Fools and hell fire.   Insults and council.   Anger and judgement.  Look and lusts.   Adultery.   Divorce.   Cutting off hands and tearing out eyes.   Yes or no and nothing in between.

What are we to make of this challenging Gospel reading?    None of us can hear these words without feeling uncomfortable.    Indeed one might say these instructions are impossible and place them in the file marked Jesus having an off day.

And yet there is something here, for is not the point that they are indeed impossible.    Maybe Jesus never intended these words to be taken literally.

Maybe instead they were given to remind those who sought to guard faith by rules that however well we think we are doing, it’s never going to be enough.

Now that seem like a difficult thing to say and we might then be tempted ask, why bother?    If we do then perhaps we’re getting to the heart of what these words might have to say to us.

Words that invite us to see that we do not flourish as fully as we might on our own strength alone, that we will always need help, always need God’s forgiveness and mercy and grace.

Jesus was speaking to a community of people defined by rules.   Rules about what to eat and when.   Rules about when to pray and rest.   Rules about who can be talked to and by who.

These rules were not all bad but they could and often had become a rod to beat people with.    Rules that kept people in their place.    So it’s as if Jesus is saying if you want rules, I’ll give you rules.   Rules that are impossible.

Jesus pushed their buttons to get them to see that no matter how righteous and devout they were, they would still not be there yet.   They would always be works in progress in need of God’s grace.

In some way Paul was wrestling with a similar challenge a few years later.    The cult of personality had got its claws into the church at Corinth.   Jealousy and quarrelling had arisen.

A chap called Apollos had a particular gift for preaching and teaching and had stirred things up a bit.   Paul hears of it and writes, reminding them that both he and Apollos are secondary figures, at the centre of faith is not them but the God who gives growth.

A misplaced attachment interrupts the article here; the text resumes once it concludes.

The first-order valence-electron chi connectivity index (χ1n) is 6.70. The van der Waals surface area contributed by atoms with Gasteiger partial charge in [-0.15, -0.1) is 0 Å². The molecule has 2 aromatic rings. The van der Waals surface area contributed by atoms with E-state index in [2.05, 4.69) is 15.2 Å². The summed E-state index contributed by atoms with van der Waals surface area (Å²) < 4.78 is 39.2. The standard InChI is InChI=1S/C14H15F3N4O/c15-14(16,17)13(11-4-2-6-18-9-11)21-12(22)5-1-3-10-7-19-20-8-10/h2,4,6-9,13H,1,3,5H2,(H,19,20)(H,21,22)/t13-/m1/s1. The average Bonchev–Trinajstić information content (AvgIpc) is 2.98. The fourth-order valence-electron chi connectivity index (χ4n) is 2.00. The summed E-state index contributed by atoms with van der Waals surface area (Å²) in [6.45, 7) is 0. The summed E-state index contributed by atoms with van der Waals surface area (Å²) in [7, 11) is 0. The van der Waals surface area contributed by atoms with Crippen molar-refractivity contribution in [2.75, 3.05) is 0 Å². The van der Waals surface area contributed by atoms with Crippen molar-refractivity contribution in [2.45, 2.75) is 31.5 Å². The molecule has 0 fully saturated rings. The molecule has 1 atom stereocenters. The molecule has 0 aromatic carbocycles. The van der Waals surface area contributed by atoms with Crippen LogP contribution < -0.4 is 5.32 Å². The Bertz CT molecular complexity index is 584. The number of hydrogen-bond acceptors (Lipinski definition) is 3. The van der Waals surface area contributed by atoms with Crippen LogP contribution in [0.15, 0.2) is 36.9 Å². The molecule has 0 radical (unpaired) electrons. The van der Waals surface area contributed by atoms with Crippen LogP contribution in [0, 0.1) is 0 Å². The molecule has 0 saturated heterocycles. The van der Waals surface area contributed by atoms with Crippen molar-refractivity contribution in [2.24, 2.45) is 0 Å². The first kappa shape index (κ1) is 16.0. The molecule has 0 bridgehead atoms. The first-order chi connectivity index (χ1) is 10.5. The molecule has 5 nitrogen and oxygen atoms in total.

Both readings then in some way call us back to God.

The Gospel because it reminds us that no matter how sorted we think we are, we are not really, we are still works in progress.

The Epistle because it reminds us, and especially those of us called to leadership that we are always to point beyond ourselves to the God at the heart of it all.

A prayer we know so well came to mind when thinking about this theme.   A prayer which for a long time I struggled with, we sometimes use before Communion.    It begins ‘We do not presume’ some of you I know are fond of it.    I have come to love it too but not before I didn’t like it very much.

I didn’t like that it said ‘we are not worthy so much as to gather the crumbs from under your table.’  It felt too much like a prayer to keep us in our place.

Yet if we think about, in some ways that prayer has the same effect as that rather uncomfortable Gospel we have heard.     It comes as a reminder, especially as we come to the altar to receive Christ’s very self that ultimately we really are not worthy because we have all made a mess of life at some time or another we do not deserve it.

And yet and yet as the prayer goes on the God who draws us here, is a God whose nature is to have mercy.   A God who gives us what we need if only we’d stop trying to make it on our own strength alone.

And we’re all sometimes guilty of that.

Last week, as some of you know I was on retreat in what is a holy place for me, The Convent of the Incarnation at Fairacres in Oxford.

As I arrived, to a real and slightly bizarre sense of coming home, I felt the layers of self-made anxiety and fear being stripped away, reminded if you like that my ministry here amongst you isn’t about me but about God.

As I work here, you have got to know me, and I cannot not be me, but I can as I hope to do always strive to point beyond me, to the God in whose grace and goodness I am thankful to be able to stand here this morning.

In my room at Fairacres was an icon of Mary.   As an image it expressed something of what I am saying.

I sat before it a good deal and reflected on how with her arms open directed away from herself she was embodying words on the lips of John the Baptist ‘behold the lamb of god who takes away the sin of the world.’

Part of our sin is that sense that we can do it alone.    And if we look around the world, leaders are so often defined by their strength and not their weakness.   The church is not immune, egos and ambition is present amongst Christ’s body and it was ever thus as St Paul reminds us.

However the life changing gospel of Jesus Christ invites us time and again to see things differently to remember that it’s in our weakness not in our strength that we find God.

Lent is just around the corner.   A season when we enter a time of stripping away all the nonsense that we sometimes put in the way so that we might remember who we really are before the God who invites us to depend on him and not on ourselves.

And we do sometimes we need a jolt, because we do sometimes think we have it sussed but thankfully, a season like Lent or an uncompromising Jesus found in the words of our Gospel remind us that we are works in progress and that God hasn’t finished with us yet.

We do not presume

to come to this your table,

merciful Lord,

trusting in our own righteousness

but in your manifold and great mercies.